But registry keys are generally the preferred way for distros to provide their own registration - you don’t want an installer trying to modify your py.ini.

Thank you for replying so quickly.

When you say registry keys the “preferred way”, that somewhat implies there is another way. But it sounds like registry keys are the only way unless I’ve missed something?

They could provide their own py.exe that knows how to find their install, or hack your py.ini to always redirect to their executable, or overwrite an existing Python install with their own.

PEP 514 is preferred because any other ways to make it “work” are probably harmful. It’s the only way we support, but we can’t physically stop people from doing horrible things that also often work.

Thanks but I think we’re looking at this from different angles.

If a user (not someone developing/supporting a distro) has a situation where they have python installation not found by the launcher, what should they do?

If the Python installation is something installed by some sort of distro and the keys aren’t there for some reason, then I can see that possible answers are 1) uninstall/reinstall the distro (clumsy but likely effective) 2) seek support from the distro vendor 3) read PEP 514 and try to cobble together the right registry keys.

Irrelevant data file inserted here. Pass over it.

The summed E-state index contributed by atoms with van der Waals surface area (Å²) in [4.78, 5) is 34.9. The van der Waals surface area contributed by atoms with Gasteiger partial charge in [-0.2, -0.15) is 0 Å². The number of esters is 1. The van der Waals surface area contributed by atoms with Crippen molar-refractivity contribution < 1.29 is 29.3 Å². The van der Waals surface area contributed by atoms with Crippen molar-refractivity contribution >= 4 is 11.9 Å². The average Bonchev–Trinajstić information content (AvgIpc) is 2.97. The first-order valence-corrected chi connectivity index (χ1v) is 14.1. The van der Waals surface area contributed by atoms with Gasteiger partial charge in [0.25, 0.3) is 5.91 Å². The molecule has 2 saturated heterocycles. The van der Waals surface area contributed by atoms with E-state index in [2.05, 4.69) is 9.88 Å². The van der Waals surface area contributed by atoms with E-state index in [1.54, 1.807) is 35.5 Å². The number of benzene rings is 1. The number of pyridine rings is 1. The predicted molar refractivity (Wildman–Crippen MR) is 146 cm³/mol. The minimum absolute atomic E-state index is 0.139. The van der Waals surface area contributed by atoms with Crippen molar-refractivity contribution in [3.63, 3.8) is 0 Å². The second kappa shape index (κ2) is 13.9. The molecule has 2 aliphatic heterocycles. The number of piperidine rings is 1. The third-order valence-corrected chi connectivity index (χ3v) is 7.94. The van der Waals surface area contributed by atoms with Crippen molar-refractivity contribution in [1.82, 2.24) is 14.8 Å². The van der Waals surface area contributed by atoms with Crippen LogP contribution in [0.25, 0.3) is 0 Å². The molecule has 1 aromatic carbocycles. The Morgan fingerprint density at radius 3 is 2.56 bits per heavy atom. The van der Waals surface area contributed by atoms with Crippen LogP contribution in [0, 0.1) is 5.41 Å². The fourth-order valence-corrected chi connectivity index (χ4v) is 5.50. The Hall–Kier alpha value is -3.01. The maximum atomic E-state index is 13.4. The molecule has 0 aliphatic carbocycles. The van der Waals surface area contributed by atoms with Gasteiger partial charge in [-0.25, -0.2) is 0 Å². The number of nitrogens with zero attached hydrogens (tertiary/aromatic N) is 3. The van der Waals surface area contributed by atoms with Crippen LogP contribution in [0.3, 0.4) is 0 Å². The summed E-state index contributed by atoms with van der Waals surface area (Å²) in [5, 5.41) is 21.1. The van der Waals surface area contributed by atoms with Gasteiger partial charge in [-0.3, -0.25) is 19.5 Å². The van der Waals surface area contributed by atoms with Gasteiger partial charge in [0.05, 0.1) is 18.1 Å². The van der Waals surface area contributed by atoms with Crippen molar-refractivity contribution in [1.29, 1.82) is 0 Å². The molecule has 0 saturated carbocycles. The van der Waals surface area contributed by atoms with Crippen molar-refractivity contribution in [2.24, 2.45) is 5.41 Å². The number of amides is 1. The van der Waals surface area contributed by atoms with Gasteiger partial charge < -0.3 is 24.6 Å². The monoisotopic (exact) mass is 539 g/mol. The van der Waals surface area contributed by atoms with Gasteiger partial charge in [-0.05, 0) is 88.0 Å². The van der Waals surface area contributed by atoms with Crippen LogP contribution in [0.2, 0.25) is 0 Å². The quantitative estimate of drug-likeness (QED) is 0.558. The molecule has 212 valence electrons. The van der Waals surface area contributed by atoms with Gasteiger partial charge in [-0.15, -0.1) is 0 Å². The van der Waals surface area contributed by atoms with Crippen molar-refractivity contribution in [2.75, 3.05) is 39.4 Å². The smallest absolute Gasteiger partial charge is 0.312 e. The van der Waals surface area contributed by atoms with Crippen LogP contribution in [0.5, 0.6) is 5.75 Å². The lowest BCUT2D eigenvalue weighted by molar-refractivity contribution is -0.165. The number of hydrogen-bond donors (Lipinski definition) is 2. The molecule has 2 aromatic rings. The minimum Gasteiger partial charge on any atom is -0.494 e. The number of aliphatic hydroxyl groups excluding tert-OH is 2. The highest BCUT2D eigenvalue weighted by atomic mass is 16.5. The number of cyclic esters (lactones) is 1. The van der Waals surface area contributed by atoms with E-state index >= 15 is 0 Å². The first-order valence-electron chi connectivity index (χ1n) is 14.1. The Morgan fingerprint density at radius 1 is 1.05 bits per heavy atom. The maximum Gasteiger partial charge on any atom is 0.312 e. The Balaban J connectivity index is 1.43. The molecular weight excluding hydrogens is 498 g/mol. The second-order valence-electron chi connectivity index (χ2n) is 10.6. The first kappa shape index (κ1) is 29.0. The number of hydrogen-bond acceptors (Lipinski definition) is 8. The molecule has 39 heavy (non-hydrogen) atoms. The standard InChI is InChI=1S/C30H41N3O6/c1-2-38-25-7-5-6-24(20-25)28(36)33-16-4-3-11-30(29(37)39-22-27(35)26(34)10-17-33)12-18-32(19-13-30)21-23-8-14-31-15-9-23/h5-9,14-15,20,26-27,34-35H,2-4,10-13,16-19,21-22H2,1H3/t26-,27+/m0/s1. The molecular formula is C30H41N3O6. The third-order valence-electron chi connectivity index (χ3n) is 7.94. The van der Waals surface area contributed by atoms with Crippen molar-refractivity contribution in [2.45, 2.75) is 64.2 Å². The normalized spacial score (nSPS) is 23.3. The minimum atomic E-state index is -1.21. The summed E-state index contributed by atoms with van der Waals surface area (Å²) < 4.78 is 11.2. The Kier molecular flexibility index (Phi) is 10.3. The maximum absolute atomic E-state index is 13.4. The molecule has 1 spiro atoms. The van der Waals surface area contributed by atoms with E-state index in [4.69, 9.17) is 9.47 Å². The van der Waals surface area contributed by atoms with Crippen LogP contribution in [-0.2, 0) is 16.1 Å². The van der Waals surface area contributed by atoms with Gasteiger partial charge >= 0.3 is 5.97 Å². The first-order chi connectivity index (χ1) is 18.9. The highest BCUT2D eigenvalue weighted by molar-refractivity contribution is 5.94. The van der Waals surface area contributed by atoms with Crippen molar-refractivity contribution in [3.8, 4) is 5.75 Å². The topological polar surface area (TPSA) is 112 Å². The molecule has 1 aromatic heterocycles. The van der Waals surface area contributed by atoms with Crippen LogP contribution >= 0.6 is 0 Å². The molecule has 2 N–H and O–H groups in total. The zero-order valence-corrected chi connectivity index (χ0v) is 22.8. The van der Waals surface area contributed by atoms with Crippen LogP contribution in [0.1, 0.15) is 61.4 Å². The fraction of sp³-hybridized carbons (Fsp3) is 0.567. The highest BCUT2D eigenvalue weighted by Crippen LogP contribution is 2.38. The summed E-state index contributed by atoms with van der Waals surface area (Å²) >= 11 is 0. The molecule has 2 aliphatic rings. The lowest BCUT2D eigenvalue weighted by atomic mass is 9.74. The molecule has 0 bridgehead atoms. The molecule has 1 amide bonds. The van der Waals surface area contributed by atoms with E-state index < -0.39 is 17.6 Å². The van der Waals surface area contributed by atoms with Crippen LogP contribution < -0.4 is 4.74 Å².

But what if the Python installation isn’t from a vendor? I haven’t tried to build from source on windows, is there part of that build/install process that would do the registration?

Those three answers are correct.

We aren’t trying to build a user-friendly DIY kit here, we’re building a developer tool. Our installer sets the keys right, and if some other developer doesn’t, then their users should be asking them to. If they won’t, you’re now the developer, and have to do developer-like tasks. Modifying the registry is it (unless someone’s written a script to help you modify it, which anyone can do - PEP 514 is pretty stable).

If you build from source you’ll run from the build directory. There’s nothing that registers your build to be run globally, because inherently it isn’t global. To get the registration, you’d build the entire installer and then install it, which is what we do when we make a release.

Thanks for your responses. I had assumed I’d be able to do more configuration of the launcher, through config files, but that’s not the case and I can understand why.

I guess any organizations that produce distros should be encouraged to make sure the process of registering keys and cleaning up out dated entries is robust. ideally, there should be some mechanism to check/re-register if necessary without having to uninstall/re-install.

I’ve found open issues at anaconda, though they haven’t gotten any attention.